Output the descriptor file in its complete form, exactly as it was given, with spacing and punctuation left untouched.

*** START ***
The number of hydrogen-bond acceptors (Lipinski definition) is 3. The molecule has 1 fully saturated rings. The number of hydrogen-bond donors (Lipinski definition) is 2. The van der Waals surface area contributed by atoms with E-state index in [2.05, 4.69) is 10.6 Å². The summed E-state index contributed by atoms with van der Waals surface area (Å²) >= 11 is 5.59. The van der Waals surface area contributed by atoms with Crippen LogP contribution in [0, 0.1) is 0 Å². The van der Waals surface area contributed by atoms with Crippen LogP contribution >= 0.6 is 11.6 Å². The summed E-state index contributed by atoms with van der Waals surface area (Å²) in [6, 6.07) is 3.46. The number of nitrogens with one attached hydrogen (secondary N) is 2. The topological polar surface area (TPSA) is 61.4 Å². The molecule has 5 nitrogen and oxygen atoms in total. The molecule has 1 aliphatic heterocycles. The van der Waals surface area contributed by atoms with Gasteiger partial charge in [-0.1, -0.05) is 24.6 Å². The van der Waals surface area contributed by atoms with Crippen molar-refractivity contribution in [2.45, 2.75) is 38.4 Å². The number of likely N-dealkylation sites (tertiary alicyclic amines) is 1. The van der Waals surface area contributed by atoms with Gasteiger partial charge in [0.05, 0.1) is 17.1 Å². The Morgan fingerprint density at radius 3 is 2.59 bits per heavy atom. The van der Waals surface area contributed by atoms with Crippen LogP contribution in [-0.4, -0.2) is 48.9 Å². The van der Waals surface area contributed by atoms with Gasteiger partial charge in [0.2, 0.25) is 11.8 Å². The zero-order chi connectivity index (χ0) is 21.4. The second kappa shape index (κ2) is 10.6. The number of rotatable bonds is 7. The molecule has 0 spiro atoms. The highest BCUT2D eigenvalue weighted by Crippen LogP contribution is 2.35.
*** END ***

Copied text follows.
The number of hydrogen-bond acceptors (Lipinski definition) is 3. The molecule has 1 fully saturated rings. The number of hydrogen-bond donors (Lipinski definition) is 2. The van der Waals surface area contributed by atoms with E-state index in [2.05, 4.69) is 10.6 Å². The summed E-state index contributed by atoms with van der Waals surface area (Å²) >= 11 is 5.59. The van der Waals surface area contributed by atoms with Crippen LogP contribution in [0, 0.1) is 0 Å². The van der Waals surface area contributed by atoms with Crippen LogP contribution >= 0.6 is 11.6 Å². The summed E-state index contributed by atoms with van der Waals surface area (Å²) in [6, 6.07) is 3.46. The number of nitrogens with one attached hydrogen (secondary N) is 2. The topological polar surface area (TPSA) is 61.4 Å². The molecule has 5 nitrogen and oxygen atoms in total. The molecule has 1 aliphatic heterocycles. The van der Waals surface area contributed by atoms with Gasteiger partial charge in [-0.1, -0.05) is 24.6 Å². The van der Waals surface area contributed by atoms with Crippen molar-refractivity contribution in [2.45, 2.75) is 38.4 Å². The number of likely N-dealkylation sites (tertiary alicyclic amines) is 1. The van der Waals surface area contributed by atoms with Gasteiger partial charge in [0.05, 0.1) is 17.1 Å². The Morgan fingerprint density at radius 3 is 2.59 bits per heavy atom. The van der Waals surface area contributed by atoms with Crippen LogP contribution in [-0.4, -0.2) is 48.9 Å². The van der Waals surface area contributed by atoms with Gasteiger partial charge in [0.2, 0.25) is 11.8 Å². The zero-order chi connectivity index (χ0) is 21.4. The second kappa shape index (κ2) is 10.6. The number of rotatable bonds is 7. The molecule has 0 spiro atoms. The highest BCUT2D eigenvalue weighted by Crippen LogP contribution is 2.35.